Last month, the United States Supreme Court heard oral arguments in the case of AEP v. Connecticut. The basis of Connecticut’s law suit was that power companies were emitting “green house’ gasses which were causing global warming, or climate change, or whatever it is called these days, and the courts, under the doctrine of public nuisance, should step in and regulate.
Although the Court has not yet ruled, the questions from the bench, particularly those of Justice Ginsburg, do not bode well for Connecticut’s claim.
Perhaps sensing that, a new organization was formed which, with a different legal theory, and an unusual “cast of characters” as plaintiffs, has filed a new law suit.
This claim has been brought against the federal government and ten states, although we are told that forty more states will soon find themselves as defendants.
is based on an obscure doctrine under common law known as public trust, which dates to the Roman Empire and protects property of communal value. Throughout history, that has mostly meant navigable waters or shorelines…
I have no problem with “obscure common law doctrines”, but, the same problem presented in AEP v. Connecticut exists here. If the problem is truly “global”, how can a court in, Montana, for example, do anything about it.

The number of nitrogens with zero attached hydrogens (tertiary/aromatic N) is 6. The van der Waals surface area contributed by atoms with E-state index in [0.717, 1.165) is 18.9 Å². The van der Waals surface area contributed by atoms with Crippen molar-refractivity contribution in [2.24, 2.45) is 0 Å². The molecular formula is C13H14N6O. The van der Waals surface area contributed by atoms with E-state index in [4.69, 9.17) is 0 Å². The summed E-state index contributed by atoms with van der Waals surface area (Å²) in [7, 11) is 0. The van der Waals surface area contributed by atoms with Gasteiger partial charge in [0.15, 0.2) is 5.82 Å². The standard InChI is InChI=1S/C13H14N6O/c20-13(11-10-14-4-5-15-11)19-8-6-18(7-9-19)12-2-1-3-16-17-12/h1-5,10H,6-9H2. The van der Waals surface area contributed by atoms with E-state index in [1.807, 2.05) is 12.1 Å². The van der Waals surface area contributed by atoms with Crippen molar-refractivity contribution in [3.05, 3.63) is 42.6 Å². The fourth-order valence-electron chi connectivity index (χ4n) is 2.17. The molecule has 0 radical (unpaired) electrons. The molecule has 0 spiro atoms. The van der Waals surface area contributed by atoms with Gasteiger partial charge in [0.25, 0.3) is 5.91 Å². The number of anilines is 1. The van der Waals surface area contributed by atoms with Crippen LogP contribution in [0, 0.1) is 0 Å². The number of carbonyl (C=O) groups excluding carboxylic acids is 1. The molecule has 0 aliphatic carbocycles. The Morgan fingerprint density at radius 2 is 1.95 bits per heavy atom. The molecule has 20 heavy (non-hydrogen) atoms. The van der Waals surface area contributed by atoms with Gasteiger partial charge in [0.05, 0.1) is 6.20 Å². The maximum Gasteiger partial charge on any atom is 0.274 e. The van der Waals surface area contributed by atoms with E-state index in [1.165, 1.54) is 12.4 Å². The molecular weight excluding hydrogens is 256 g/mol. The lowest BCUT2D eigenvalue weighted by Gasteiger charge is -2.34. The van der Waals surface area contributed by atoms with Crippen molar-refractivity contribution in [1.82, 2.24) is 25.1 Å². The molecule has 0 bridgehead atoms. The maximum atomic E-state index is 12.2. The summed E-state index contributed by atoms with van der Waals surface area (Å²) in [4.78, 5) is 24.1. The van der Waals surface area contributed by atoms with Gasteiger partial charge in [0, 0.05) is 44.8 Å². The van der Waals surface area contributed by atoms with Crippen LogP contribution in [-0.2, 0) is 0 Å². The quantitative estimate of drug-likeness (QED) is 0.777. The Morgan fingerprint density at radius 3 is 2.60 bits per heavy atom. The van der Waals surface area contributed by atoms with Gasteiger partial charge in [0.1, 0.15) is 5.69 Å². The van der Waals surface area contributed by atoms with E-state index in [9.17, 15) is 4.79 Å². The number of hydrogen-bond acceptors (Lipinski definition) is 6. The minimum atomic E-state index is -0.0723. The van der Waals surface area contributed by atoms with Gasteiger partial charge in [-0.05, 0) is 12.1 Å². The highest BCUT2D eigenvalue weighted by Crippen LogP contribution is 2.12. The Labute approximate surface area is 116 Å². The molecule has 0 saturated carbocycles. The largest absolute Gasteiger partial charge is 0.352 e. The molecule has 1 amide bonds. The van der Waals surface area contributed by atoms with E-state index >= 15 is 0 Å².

But, the story here is the “plaintiff”…Our Children’s Trust. It has
fielded kids to act as human shields, such as the California minor who has ‘snorkeled several times’ and ‘due to these experiences, he values the aesthetic and material properties of nature.”
And, he is not alone. Another plaintiff is a:
‘youth activist’ from Redmond, Washington, who wants ‘humans to live in peace and harmony with each other and the planet Earth.’
Don’t you just love what our children are being taught in schools?
But, the real point of this post is lawyers. It is anyone’s guess what American taxpayers will spend defending this junk litigation.
And, lawyers wonder why they have a bad name.